Help your doctor to help you. Provide information about your usual work and other short-term work options to support recommendations about what you can do at work.
How weekly payments are calculated
Weekly payments are based on a calculation of your pre-injury average weekly earnings (PIAWE). How PIAWE is calculated is set by legislation and the insurer will use this to determine how much you will be paid. The maximum amount is capped.
Your weekly payments are mainly affected by how many hours you are working or are capable of working each week and how long you have been away from work.
A higher rate is paid in the first 13 weeks to support the majority of workers who return to and recover at work. After 13 weeks, payments may be reduced depending on how many hours you are working or are capable of working. If you were injured prior to 26 October 2018, then after 52 weeks payments any pre-injury shift and overtime allowances will cease to be considered when calculating your PIAWE. Special requirements apply for weekly payments to continue after 130 weeks.
Your insurer can provide more detailed information about the structure of weekly payments, or you can find out more on our website at www.sira.nsw.gov.au.
Note: This information does not apply to exempt categories of worker (police officers, fire fighters, paramedics). These workers should refer to our website for information.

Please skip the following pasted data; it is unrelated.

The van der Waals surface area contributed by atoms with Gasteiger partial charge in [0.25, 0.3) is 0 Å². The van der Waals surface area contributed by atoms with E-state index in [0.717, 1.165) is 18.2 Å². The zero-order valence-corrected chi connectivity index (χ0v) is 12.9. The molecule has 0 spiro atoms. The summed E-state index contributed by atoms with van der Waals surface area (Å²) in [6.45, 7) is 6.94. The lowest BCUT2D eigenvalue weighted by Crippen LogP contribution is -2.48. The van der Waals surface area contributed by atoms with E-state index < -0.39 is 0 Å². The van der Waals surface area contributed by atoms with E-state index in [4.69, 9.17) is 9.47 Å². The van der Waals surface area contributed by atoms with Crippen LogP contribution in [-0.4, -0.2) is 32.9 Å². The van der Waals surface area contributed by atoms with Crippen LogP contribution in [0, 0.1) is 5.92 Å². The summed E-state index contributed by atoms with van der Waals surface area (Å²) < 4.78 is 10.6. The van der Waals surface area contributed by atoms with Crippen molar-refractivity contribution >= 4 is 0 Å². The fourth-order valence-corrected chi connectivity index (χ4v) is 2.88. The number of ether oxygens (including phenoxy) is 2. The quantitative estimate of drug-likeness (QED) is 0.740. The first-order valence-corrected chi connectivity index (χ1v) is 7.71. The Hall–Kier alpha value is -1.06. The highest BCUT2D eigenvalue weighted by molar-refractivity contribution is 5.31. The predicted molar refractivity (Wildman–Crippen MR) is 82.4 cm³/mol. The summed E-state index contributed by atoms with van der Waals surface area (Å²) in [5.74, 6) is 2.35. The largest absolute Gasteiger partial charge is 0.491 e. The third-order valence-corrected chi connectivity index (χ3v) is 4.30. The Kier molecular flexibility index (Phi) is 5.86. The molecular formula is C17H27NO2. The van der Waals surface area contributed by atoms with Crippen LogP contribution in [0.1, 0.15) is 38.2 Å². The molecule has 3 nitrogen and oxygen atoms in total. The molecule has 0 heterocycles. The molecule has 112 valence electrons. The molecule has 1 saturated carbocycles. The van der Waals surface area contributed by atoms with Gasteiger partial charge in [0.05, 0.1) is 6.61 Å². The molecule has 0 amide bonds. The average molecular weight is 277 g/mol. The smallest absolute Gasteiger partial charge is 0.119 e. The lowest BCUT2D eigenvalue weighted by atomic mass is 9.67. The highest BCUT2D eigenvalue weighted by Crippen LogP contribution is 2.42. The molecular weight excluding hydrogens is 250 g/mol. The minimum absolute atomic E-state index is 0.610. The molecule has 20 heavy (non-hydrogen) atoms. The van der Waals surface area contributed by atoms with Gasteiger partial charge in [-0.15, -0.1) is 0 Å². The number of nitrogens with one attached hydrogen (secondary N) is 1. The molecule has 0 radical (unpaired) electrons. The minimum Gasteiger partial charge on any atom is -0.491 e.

Receiving weekly payments
If you qualify for weekly payments, either your employer or the insurer will make the payments. The insurer will tell you who will make the payments and how they will be made.
Weekly payments should commence within seven days after the insurer has been notified of your claim, unless the insurer has provided your with a reasonable excuse not to.
To receive weekly payments, you must have a current certificate of capacity from your doctor.
Incorrect or late weekly payments
If you don’t agree with your weekly payment amount, you can apply to the insurer for a review.
If your weekly payments are late, contact the insurer immediately to avoid further delays.
You can also ask for help from:
The support team
There are a number of people you may come in contact with during your recovery. Each has a role in the workers compensation process and together they form a support team to help you to recover at work.